Duquesne University vs. Penn State Altoona for Nursing

Hello everyone, this post is for my sister.
My sister was accepted into James Madison, Duquesne University, Penn State Altoona, and Quinnipiac University for Nursing. She did apply to Penn State Main Campus and University of Pittsburgh Main Campus, but they denied her and transferred her application to the satellite campuses. Her choice is between Penn State Altoona and Duquesne University. Penn State Altoona gave her a small scholarship, the Provost Scholarship for $4,000 a year. That would cost her to go to PSU Altoona for $21,288. My parents are trying to figure out that if they cover her room & board, she would only have to pay $9868 a year with the scholarship, then she would only be $39,472 in debt. Duquesne University is a lot more expensive, but I believe their nursing program is slightly better. If my parents cover room & board, it would cost my sister $13,778 a year to attend, which is $55,112 for all 4 years. My sister wants to go to Duquesne because it’s farther away from home. She has never seen PSU Altoona. My parents want her to go to Altoona in a way because of the cost. Keep in mind that she has to get her master’s eventually. Also, she does not want to go to PSU Altoona because I got into Penn State Main Campus and she didn’t. In her mind, she’s thinking, “why should I go to a ‘stupid’ satellite campus if my twin sister is going to the main campus?” Is it worth going to PSU Altoona over Duquesne because of the cost? Is there a difference between both schools’ nursing programs?


Note that she herself cannot borrow more than $5500 freshman year, and it only goes up a little bit after that. Your parents would be the ones on the hook for the extra loans.

Have her attend the lowest cost school that she can get through. Another possibility is going through CC for ADN and then going forward to BSN.

Each state has their nursing programs identified on the web site for their board of nursing.

Many flagship/large state schools admit for freshman/sophomore, and then nursing class size dictates how many can advance. So many are very competitive by GPA.

Some CC programs are one year LPN (or licensed vocational nurse depending on the state) and the second year is assoc RN degree.

Another possibility is gaining certified nursing assistant to be able to work while attending school, or potentially going through some school and working some to reduce the amount of school loans taken. Some hospitals will accept nursing students into a ‘tech’ program so they can work some while going to school at the local nursing school.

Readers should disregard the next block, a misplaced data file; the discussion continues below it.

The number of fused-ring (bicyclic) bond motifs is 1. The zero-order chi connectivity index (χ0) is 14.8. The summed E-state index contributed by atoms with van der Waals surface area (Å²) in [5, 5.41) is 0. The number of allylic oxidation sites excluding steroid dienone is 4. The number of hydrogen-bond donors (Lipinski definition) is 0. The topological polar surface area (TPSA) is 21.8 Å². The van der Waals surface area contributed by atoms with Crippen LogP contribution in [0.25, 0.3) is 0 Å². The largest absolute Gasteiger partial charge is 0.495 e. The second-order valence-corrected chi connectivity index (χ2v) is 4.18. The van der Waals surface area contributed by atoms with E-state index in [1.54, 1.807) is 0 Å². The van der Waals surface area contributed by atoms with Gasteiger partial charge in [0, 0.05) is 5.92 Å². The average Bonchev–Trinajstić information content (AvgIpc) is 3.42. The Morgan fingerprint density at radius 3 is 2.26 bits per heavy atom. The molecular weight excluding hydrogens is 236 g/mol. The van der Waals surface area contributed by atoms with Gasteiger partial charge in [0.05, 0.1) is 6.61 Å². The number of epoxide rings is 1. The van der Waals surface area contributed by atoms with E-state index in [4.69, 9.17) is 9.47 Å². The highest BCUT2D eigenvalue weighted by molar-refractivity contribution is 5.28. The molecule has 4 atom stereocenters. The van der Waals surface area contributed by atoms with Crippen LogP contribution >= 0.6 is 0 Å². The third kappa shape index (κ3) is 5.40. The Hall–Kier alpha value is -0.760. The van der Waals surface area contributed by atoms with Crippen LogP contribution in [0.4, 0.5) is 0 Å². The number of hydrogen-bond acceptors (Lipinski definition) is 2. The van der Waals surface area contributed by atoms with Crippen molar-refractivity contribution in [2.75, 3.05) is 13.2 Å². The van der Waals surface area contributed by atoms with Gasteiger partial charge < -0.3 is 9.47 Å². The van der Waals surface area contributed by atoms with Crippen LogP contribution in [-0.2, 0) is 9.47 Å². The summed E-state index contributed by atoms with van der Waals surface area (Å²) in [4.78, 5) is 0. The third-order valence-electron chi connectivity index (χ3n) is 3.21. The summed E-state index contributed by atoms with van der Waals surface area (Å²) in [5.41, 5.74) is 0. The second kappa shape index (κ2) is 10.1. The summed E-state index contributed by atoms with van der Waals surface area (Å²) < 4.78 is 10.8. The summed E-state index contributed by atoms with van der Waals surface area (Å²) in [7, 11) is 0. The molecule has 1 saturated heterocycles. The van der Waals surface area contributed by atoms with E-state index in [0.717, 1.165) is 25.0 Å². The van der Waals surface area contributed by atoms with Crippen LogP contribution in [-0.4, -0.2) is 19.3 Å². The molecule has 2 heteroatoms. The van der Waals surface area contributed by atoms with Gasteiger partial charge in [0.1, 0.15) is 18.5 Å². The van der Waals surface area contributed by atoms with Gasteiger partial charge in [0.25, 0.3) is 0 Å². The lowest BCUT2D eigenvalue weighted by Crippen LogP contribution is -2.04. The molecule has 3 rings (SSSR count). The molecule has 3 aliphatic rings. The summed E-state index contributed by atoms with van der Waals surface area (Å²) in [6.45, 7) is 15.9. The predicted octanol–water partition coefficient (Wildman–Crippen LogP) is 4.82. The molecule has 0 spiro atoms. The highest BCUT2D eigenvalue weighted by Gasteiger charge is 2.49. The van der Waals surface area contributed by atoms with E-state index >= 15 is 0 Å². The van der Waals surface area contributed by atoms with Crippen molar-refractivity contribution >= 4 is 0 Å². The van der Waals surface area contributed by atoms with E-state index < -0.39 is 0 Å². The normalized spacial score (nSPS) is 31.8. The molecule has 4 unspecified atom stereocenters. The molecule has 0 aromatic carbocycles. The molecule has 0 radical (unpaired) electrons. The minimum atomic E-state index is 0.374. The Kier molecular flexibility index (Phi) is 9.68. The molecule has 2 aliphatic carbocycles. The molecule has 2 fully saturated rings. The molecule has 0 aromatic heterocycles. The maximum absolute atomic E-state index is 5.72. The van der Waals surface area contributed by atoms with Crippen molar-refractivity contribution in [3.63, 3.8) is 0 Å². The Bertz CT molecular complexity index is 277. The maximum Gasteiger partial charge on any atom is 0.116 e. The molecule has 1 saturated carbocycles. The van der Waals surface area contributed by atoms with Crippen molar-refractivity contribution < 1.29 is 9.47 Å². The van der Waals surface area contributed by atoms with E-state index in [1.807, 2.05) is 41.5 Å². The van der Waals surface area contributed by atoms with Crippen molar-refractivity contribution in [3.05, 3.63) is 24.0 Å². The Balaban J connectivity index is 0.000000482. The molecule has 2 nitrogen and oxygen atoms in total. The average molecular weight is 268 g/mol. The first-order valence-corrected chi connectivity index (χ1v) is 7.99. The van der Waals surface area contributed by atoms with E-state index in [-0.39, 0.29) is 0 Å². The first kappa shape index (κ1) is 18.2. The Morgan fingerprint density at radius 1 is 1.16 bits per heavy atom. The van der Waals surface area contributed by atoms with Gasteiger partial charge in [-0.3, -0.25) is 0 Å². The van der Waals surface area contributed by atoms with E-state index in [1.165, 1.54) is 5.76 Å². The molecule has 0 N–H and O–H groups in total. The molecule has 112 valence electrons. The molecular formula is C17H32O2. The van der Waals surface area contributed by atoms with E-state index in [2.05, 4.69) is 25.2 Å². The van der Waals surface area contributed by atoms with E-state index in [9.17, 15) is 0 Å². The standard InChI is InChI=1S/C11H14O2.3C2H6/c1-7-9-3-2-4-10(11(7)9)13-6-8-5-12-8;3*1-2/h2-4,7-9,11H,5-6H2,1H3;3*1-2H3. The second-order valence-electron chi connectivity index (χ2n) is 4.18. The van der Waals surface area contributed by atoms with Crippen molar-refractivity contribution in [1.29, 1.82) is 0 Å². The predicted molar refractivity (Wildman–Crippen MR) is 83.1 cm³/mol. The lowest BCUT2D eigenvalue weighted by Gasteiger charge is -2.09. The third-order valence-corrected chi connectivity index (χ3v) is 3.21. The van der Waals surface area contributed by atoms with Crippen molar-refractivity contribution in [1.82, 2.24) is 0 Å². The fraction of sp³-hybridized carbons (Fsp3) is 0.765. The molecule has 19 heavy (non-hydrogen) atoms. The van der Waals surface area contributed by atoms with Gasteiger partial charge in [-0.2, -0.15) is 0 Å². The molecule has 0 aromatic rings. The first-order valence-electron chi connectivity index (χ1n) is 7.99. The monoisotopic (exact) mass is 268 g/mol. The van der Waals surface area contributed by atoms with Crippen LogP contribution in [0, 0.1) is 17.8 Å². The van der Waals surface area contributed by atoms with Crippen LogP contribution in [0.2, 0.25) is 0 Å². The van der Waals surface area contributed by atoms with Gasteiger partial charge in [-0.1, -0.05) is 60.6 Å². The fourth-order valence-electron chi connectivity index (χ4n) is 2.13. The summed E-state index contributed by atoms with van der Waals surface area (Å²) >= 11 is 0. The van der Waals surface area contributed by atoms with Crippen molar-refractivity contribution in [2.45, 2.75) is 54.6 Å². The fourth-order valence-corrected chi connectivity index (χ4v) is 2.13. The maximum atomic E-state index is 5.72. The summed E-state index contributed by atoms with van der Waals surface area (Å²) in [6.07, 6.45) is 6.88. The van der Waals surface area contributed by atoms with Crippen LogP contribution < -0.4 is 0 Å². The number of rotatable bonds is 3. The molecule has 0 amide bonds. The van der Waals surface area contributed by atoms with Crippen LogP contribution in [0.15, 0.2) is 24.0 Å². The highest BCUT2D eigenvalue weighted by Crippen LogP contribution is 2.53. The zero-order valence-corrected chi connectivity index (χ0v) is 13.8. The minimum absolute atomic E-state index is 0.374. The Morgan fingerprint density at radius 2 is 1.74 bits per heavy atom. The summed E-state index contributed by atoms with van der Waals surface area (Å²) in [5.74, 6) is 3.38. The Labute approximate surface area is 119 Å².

The working experience is helpful in the field (some actually find that they want to go forward in another academic field).

Going on to advanced nursing degree (beyond BSN) is less risky with the school loans.

Another possibility is to consider a nursing program via the ROTC route. If accepted for summer field training after sophomore year, the military will pay for final two years and student will receive a monthly stipend. One can join ROTC freshman year and possibly be accepted in for scholarship sophomore year.

Seems to me that a visit to Penn State Altoona is the first order of business.

@SOSConcern My sister would never go to a nursing school with a ROTC Scholarship. She has flat feet, isn’t that looked down upon? Also, I don’t think she can handle it anyways. Also, community college is helpful, but she wants the 4-year experience and get that BSN.

@robinleckey I understand her desires - but it won’t help if she gets one or two years into a BSN program and cannot proceed due to financial or nursing student openings for clinicals junior/senior years.

If she never would consider ROTC, that is fine - she just can look to other avenues.

On the ‘flat feet’ I would suggest she go to a drug store that has a Dr Scholls free machine and run the ‘evaluation’. I got inserts for my New Balance white shoes that I wear for my 8 hour nursing shifts (on my feet and walking tile floor halls) and I do fine. In nursing, at least for many jobs, one has to be on one’s feet and walking on tile floors. Maybe she has a job now and is on her feet a lot w/o issues - IDK.

I know a nurse practitioner in our state whose family could not help her at all financially for school except with room/board living at home. So she lived at home and went to CC for ADN. Then she worked as a nurse and got through BSN and NP program at a major city in our state. Very smart gal. The loans she had to take for her final years of schooling were able to get paid off with her higher pay as NP and not ‘living larger’.

Is the home state Penn? If so, here is the link for the PA Nursing Board Approved Nursing Education Programs: